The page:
Perfect weather all week, rain on the one day I had something planned – that’s the way it’s been lately in Tokyo. This week sees the Kanda Matsuri, one of the three great festivals of Edo. It’s held only every-other year – an old Shogunate decree that resulted from the intense rivalry with the Sanno Matsuri (now held in even-numbered years) which often led to violence. Because the 2011 Kanda Matsuri was cancelled due to the 3/11 earthquake, this is the first full-fledged matsuri in 4 years.
The biggest event of the festival is the huge parade that starts and finishes at Kanda Myojin (the shrine where I spent New Years and Setsubun), at 8:00 AM and 7:00 PM. It traverses the old Edokko neighborhoods like Kanda, Nihonbashi and Awajicho. I chose to look in from the flagship Mitsukoshi department store in Nihinbashi, largely because of the weather. It was pretty nasty, but a big crowd still turned up, and we still got our full share of mikoshi, drums and even the mounted Shinto Priests, who were quite an impressive sight.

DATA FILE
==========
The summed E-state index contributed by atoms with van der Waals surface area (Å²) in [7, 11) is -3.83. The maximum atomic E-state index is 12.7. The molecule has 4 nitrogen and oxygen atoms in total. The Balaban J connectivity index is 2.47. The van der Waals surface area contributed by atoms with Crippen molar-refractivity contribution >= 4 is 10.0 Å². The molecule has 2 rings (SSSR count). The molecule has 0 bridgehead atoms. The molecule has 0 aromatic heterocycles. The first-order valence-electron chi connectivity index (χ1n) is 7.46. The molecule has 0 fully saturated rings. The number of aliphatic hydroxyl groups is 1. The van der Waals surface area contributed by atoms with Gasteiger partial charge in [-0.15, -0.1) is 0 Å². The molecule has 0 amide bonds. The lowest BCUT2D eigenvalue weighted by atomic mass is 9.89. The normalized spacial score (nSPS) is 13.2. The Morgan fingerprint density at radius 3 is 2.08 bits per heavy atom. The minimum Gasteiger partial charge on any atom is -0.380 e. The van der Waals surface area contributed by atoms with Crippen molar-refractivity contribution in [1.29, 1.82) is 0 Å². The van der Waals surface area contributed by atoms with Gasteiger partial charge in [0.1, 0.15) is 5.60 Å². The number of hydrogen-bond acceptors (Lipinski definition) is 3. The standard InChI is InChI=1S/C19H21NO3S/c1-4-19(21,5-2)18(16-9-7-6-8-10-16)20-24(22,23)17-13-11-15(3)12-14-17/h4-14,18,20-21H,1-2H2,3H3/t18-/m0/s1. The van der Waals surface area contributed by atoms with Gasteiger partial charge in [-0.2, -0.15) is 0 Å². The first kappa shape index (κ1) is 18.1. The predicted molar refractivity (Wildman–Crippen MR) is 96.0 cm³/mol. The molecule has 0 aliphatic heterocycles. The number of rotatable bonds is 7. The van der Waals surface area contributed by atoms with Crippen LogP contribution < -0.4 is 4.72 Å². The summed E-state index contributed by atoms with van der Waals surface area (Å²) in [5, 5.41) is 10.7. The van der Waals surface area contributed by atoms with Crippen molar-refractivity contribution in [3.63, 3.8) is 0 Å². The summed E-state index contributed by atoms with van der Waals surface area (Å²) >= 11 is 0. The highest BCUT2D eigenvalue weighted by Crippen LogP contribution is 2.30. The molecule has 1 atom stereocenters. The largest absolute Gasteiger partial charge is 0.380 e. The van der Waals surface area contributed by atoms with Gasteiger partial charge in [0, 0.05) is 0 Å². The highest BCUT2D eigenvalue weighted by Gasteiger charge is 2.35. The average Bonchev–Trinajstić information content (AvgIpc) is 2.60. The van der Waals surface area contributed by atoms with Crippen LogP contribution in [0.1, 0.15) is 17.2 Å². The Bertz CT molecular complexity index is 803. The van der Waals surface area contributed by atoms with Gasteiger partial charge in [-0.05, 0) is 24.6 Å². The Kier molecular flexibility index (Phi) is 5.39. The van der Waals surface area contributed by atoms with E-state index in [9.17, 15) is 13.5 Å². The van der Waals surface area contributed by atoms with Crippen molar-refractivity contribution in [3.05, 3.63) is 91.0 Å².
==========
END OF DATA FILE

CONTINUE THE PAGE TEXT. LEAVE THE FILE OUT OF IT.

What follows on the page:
Among the highlights is the Sgt. Frog float – why it exists, I have no idea – and the final mikoshi, the one in the last video. It looked much older than the others and had a larger group of chanting bearers, so I suspect it’s of utmost importance to the shrine. The giant Oni from Setsubun also made an appearance, as well as the miniature horses which are the Shrine’s symbol. The odd thing is that despite the hour-long procession, Chuo-dori remained open to bus traffic – which meant that everyone would press in close to snap photos, and periodically the police would blow their whistles and shout “Basu! Basu!” and everyone would scamper back to let the bus lumber through.